If I Am to Listen to You, Then Will You Listen Too?

When people stop listening, nothing is accomplished; where there is a lack of accomplishment, there is a lack of effort, and with no effort made, according to the Bible, you have become lukewarm in your lack of action. So take action and let it be that which you are told.

I occasionally get into banter of sorts during theological discussion, a recent instance being between myself and a fellow Christian. I inquired whether he would be interested to read what I had written in last Tuesday’s issue of the Houstonian. He read the article and began ranting on a carefully crafted point of mine. My response was naturally rebuttal. He decided not to listen, so should I return the favor and not listen to him? The obvious question followed in my mind; do wise words come from a man who does not listen? He may say one coherent thought in a sea of multiple, self-motivated ramblings.

This Christian brother wasn’t giving me the respect I deserved. This was my question to him: Why would he not answer my inquiry? It’s not like I don’t believe the Lord is my Savior and the relationship I have with the Mighty One doesn’t exist (though it may not always be so great). Is it my problem that I don’t know how to clarify my thoughts, or is it his fault for not understanding what I said? It’s neither. It is his fault, as well as mine, for not listening.

People have gotten comfortable with a solid response to a word or phrase as if it is all the response needed. Possibly the purest response when it comes to God is this, “God is good!” However, it is hardly heard in such simple dialogue. The fault is this: we say, “God has shown me his love in this way,” elaborating on our conversion or experience that holds no relevance to the other person because the example has become more important than the basic topic itself. We are fooled into thinking that we have come up with a good response while the person we’re speaking to doesn’t listen to a word we say due to our disrespect for what that person was saying.

It wasn’t until I read James the umpteenth time that I realized I was a hypocrite and a fool. I have placed myself in an imaginary ‘I’m innocent’ mindset that causes me to not listen. I hope to receive knowledge from all people because all people have knowledge to give. The information one receives does not have to be new to them in order to edify their own knowledge. I will let James, a servant of God and of the Lord Jesus Christ, speak through the Bible:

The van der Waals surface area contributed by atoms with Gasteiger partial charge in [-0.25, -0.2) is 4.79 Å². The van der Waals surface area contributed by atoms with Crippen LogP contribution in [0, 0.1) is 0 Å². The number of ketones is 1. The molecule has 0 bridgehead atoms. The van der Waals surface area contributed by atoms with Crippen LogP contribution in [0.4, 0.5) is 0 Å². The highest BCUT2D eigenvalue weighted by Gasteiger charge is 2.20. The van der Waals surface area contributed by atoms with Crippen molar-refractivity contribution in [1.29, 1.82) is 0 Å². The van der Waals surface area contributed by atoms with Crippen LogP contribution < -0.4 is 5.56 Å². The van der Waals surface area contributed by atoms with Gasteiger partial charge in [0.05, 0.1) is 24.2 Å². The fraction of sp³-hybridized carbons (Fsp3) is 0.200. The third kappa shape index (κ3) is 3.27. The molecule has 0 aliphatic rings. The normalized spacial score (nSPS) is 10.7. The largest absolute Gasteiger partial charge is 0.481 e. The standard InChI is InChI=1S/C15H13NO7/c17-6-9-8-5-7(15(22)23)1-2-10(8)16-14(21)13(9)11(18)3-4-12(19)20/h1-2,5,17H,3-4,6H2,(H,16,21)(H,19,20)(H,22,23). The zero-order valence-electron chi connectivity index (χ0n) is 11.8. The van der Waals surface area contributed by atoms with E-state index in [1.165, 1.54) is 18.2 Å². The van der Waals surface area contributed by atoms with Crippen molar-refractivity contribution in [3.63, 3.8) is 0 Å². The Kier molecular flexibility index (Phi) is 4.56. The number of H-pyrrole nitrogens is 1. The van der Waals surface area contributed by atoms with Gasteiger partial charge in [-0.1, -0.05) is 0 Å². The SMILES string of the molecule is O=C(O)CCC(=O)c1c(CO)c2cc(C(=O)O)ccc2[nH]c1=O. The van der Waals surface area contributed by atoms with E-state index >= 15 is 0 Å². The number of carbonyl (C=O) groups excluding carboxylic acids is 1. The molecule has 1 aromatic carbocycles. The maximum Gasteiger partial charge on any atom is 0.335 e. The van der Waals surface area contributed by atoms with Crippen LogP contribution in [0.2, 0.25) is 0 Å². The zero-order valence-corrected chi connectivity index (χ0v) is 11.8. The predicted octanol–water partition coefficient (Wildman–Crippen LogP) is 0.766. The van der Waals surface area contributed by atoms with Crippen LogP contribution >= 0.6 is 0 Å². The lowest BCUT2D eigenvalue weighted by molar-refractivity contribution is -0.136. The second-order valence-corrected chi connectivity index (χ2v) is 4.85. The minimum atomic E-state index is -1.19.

“My dear brothers, take note of this: Everyone should be

quick to listen, slow to speak and slow to become angry,

for man’s anger does not bring about the

righteous life that God desires.”

— James 1:19-20 NIV

What beautiful guidance! I encourage reading on in this passagebecause it speaks of a dear nature that I have, myself, denied so many times. That nature is freedom, and the nature of freedom is following the Word of God which is developed by listening and obeying what we truly understand to be truly good. If we do not listen, we can fool ourselves into thinking that we understand something about nothing indeed.

In using this gift of listening we must be careful. Who are we to listen to? Are we to listen to the devil? YES! Are we to listen to God? YES! Are we to trust the devil? NO! Are we to trust God? Yes! Listen to everything you can hear and comprehend! Pay attention to what senses you have. God gives His children discernment, wisdom to differentiate between the lies of the devil and the truth of God.

You see, any being can only pour upon another what dwells inside of them, and lies dwell in Satan. The bible says of understanding, “For since the creation of the world God’s invisible qualities-his eternal power and divine nature-have been clearly seen, being understood from what has been made, so that men are without excuse.” — (Romans 1:20 NIV)

Leave a Reply